Achieving Long-Term Performance in a Short-Term World
In a world that is evolving in so many ways, faster than ever before, CEOs, C-Suite leaders, and boards of medical device and diagnostics companies often find themselves in a challenging position. On the one hand, rapid changes in digital technology and societal expectations for healthcare delivery have resulted in unprecedented opportunities to innovate and transform for game-changing growth. On the other hand, investors and shareholders often demand consistent short-term returns, frequently quarterly.
Many top leaders know about best practices and fundamental principles of leading to their companies’ aspirational purpose, vision, and mission. However, despite this, they share with us that there can still be a gap between this aspiration and the reality of the sometimes “strange” responses that employees, partners, and other stakeholders may have to moving in a different direction to create long-term value. These dynamics can include persistent conflicts across the company and its partners, mysteriously low morale, and an attachment to short-term goals and metrics that are diametrically opposed to their stated long-term purpose, vision, and mission.
From our work with clients in the life sciences and related technology sectors, we’ve seen that this emphasis on short-term results often starts as a top “leadership team dynamic”. Ongoing shifts in the balance of power and accountability between boards, management, investors, and other stakeholders can create new complexity and reinforce the orbit of the status quo.
For instance, the new CEO of a successful advanced technology company reached out to us because his business was at a turning point. He explained that although the company was a leader in their industry, significant changes in their primary market had put the CEO and board’s ambitious growth targets at risk. They believed that the company could create a stronger diversified position and meet its growth objectives with a bold new vision and long-term strategy that expanded its innovative technology into medical diagnostic markets.
But there was a problem. The CEO explained that the success of the new vision hinged upon senior leadership working together in new ways and redirecting resources to bring the new strategy to life. However, these executives could not agree on the path forward despite multiple data-driven strategy meetings. Typical comments included, “We can’t risk diverting resources away from our key customers for an unproven market,” and “We’ve tried new applications before, and it didn’t work.” The clock was ticking, and the window of opportunity was closing.
Perhaps you have seen these types of conflicts yourself. Yet, despite short-term pressures and demands, it’s still possible to lead your organization in a way that fosters long-term performance while also responding to the needs of today.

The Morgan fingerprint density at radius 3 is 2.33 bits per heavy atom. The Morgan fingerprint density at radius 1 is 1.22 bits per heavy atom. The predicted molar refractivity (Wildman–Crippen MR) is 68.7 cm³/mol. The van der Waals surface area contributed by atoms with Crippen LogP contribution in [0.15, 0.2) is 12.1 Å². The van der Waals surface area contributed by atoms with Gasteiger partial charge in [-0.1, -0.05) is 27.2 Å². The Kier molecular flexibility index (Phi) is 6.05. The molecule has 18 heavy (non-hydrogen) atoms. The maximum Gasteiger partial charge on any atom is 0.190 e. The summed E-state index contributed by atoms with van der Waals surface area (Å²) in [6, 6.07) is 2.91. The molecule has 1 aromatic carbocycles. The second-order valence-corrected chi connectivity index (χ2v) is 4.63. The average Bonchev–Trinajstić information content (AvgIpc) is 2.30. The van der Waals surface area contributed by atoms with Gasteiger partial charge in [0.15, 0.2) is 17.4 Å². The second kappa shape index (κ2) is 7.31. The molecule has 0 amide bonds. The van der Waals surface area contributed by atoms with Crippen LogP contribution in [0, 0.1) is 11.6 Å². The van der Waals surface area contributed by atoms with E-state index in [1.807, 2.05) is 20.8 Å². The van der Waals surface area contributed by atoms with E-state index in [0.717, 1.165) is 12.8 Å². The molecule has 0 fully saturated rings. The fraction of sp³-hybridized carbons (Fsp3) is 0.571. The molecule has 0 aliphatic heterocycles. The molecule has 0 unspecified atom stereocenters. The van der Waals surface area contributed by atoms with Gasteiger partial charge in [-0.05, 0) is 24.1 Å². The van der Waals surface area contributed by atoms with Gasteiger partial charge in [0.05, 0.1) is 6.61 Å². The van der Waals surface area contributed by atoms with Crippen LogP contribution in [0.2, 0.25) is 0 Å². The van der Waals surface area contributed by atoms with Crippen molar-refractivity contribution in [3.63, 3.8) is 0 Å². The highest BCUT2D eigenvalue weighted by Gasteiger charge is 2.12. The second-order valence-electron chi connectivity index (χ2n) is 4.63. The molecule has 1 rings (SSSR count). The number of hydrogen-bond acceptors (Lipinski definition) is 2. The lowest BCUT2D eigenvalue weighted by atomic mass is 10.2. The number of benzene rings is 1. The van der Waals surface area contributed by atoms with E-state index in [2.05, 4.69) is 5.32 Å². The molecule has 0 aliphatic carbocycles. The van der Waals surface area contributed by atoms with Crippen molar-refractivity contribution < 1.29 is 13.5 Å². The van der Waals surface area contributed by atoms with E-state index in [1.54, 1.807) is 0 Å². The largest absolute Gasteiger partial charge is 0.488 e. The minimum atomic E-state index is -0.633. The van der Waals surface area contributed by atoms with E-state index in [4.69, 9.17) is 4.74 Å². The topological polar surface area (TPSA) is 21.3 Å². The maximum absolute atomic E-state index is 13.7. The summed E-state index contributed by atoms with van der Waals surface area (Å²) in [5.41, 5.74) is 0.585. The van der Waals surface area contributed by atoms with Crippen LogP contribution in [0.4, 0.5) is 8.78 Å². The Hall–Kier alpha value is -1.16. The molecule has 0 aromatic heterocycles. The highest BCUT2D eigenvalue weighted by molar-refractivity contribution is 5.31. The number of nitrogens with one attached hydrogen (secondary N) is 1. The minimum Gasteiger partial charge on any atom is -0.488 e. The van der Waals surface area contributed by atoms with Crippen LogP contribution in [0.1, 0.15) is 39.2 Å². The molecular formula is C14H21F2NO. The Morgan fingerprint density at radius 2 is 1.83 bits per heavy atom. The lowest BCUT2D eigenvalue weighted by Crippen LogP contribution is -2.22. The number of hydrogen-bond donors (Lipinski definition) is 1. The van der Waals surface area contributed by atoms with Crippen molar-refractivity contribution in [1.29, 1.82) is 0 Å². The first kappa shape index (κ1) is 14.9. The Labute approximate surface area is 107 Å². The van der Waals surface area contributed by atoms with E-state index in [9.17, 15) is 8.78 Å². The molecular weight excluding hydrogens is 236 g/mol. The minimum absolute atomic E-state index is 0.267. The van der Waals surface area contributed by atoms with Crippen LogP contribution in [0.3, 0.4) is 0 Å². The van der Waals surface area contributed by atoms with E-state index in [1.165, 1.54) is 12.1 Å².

A Critical Principal for Re-envisioning Your Company’s Future
We’ve seen that the leaders who are able to successfully advance their bold visions and ignite game-changing growth keep a critical principle in mind as they re-envision the future: the greater the ambiguity, the greater the need to embrace paradoxical realities.
This especially applies to three particular leadership paradoxes that can naturally emerge in the ambiguity of long-term game-changing growth where success is not assured. We call these the Growth Igniters Paradoxes.
On one side of each paradox is the appeal of the rationally conceived new vision, strategies, and objectives that promise substantial rewards. On the other side are complex human dynamics issues rooted in neurobiology. In essence, stakeholders often feel ambivalent about putting what has worked up to date at risk for unproven, albeit attractive, promises.
As everyone is under pressure to move at warp speed in a highly complex environment, it’s natural for even the savviest leadership team to address some issues on one side of the paradox while leaving some challenges on the other side of the paradox unresolved. This imbalance can lead to hit-and-miss outcomes that leave a company vulnerable to disruption from competitors with new business models and technology or other rapid changes in the business environment.
Embracing Three Growth Igniters Paradoxes
We’ve found that three particular Growth Igniters Paradoxes tend to occur together like a knot that is hard to untie. Understanding the unique contribution of each paradox can help you untangle the knot. This expansive mindset can help you advance your vision while also creating realistic expectations for supporting short-term objectives.
The Visionary’s Paradox: The bolder the vision, the stronger the pushback
Many leaders agree that a compelling purpose and vision can be a great asset in focusing energy and resources toward innovative objectives. But consider that visionaries come to their big ideas from a personal space filled with their values, biases, knowledge, and experiences. There may be a mismatch when they try to engage other stakeholders who have their own biases, values, knowledge, and experiences.